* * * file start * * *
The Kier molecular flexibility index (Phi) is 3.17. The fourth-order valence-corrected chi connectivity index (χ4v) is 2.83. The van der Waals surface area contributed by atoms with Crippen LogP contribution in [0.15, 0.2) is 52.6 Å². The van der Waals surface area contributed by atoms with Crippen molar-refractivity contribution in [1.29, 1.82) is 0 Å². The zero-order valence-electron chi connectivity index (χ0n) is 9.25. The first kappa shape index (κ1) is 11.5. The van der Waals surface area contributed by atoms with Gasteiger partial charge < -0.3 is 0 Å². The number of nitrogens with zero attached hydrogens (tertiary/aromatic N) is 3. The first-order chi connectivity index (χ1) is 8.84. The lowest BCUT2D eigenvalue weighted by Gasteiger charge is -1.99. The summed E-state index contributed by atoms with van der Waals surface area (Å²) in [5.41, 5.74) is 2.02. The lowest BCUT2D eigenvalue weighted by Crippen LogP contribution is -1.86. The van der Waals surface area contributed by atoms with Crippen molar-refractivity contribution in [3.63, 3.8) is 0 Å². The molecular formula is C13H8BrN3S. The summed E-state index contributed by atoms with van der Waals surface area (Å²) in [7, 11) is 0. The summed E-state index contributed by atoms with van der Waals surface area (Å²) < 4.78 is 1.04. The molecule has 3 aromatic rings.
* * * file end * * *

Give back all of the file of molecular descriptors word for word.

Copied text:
The Kier molecular flexibility index (Phi) is 3.17. The fourth-order valence-corrected chi connectivity index (χ4v) is 2.83. The van der Waals surface area contributed by atoms with Crippen LogP contribution in [0.15, 0.2) is 52.6 Å². The van der Waals surface area contributed by atoms with Crippen molar-refractivity contribution in [1.29, 1.82) is 0 Å². The zero-order valence-electron chi connectivity index (χ0n) is 9.25. The first kappa shape index (κ1) is 11.5. The van der Waals surface area contributed by atoms with Gasteiger partial charge < -0.3 is 0 Å². The number of nitrogens with zero attached hydrogens (tertiary/aromatic N) is 3. The first-order chi connectivity index (χ1) is 8.84. The lowest BCUT2D eigenvalue weighted by Gasteiger charge is -1.99. The summed E-state index contributed by atoms with van der Waals surface area (Å²) in [5.41, 5.74) is 2.02. The lowest BCUT2D eigenvalue weighted by Crippen LogP contribution is -1.86. The van der Waals surface area contributed by atoms with Crippen molar-refractivity contribution in [3.63, 3.8) is 0 Å². The molecular formula is C13H8BrN3S. The summed E-state index contributed by atoms with van der Waals surface area (Å²) in [7, 11) is 0. The summed E-state index contributed by atoms with van der Waals surface area (Å²) < 4.78 is 1.04. The molecule has 3 aromatic rings.